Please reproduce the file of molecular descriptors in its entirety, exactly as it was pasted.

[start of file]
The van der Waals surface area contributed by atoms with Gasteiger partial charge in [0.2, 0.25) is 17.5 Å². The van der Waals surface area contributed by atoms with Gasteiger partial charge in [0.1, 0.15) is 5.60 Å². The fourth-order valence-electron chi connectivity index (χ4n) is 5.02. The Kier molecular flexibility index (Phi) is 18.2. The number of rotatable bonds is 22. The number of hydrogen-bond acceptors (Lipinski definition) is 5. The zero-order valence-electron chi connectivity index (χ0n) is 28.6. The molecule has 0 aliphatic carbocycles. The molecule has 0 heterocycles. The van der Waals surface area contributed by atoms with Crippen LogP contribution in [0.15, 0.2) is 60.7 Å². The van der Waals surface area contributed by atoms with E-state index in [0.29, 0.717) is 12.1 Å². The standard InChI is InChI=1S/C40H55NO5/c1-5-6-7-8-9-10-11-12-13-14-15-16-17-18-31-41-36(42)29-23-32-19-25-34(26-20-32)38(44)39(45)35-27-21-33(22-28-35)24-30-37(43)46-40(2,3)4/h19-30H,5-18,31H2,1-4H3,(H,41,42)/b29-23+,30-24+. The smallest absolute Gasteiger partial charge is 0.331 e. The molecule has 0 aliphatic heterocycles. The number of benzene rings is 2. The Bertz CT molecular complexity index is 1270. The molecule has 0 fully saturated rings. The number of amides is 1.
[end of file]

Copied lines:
The van der Waals surface area contributed by atoms with Gasteiger partial charge in [0.2, 0.25) is 17.5 Å². The van der Waals surface area contributed by atoms with Gasteiger partial charge in [0.1, 0.15) is 5.60 Å². The fourth-order valence-electron chi connectivity index (χ4n) is 5.02. The Kier molecular flexibility index (Phi) is 18.2. The number of rotatable bonds is 22. The number of hydrogen-bond acceptors (Lipinski definition) is 5. The zero-order valence-electron chi connectivity index (χ0n) is 28.6. The molecule has 0 aliphatic carbocycles. The molecule has 0 heterocycles. The van der Waals surface area contributed by atoms with Crippen LogP contribution in [0.15, 0.2) is 60.7 Å². The van der Waals surface area contributed by atoms with E-state index in [0.29, 0.717) is 12.1 Å². The standard InChI is InChI=1S/C40H55NO5/c1-5-6-7-8-9-10-11-12-13-14-15-16-17-18-31-41-36(42)29-23-32-19-25-34(26-20-32)38(44)39(45)35-27-21-33(22-28-35)24-30-37(43)46-40(2,3)4/h19-30H,5-18,31H2,1-4H3,(H,41,42)/b29-23+,30-24+. The smallest absolute Gasteiger partial charge is 0.331 e. The molecule has 0 aliphatic heterocycles. The number of benzene rings is 2. The Bertz CT molecular complexity index is 1270. The molecule has 0 fully saturated rings. The number of amides is 1.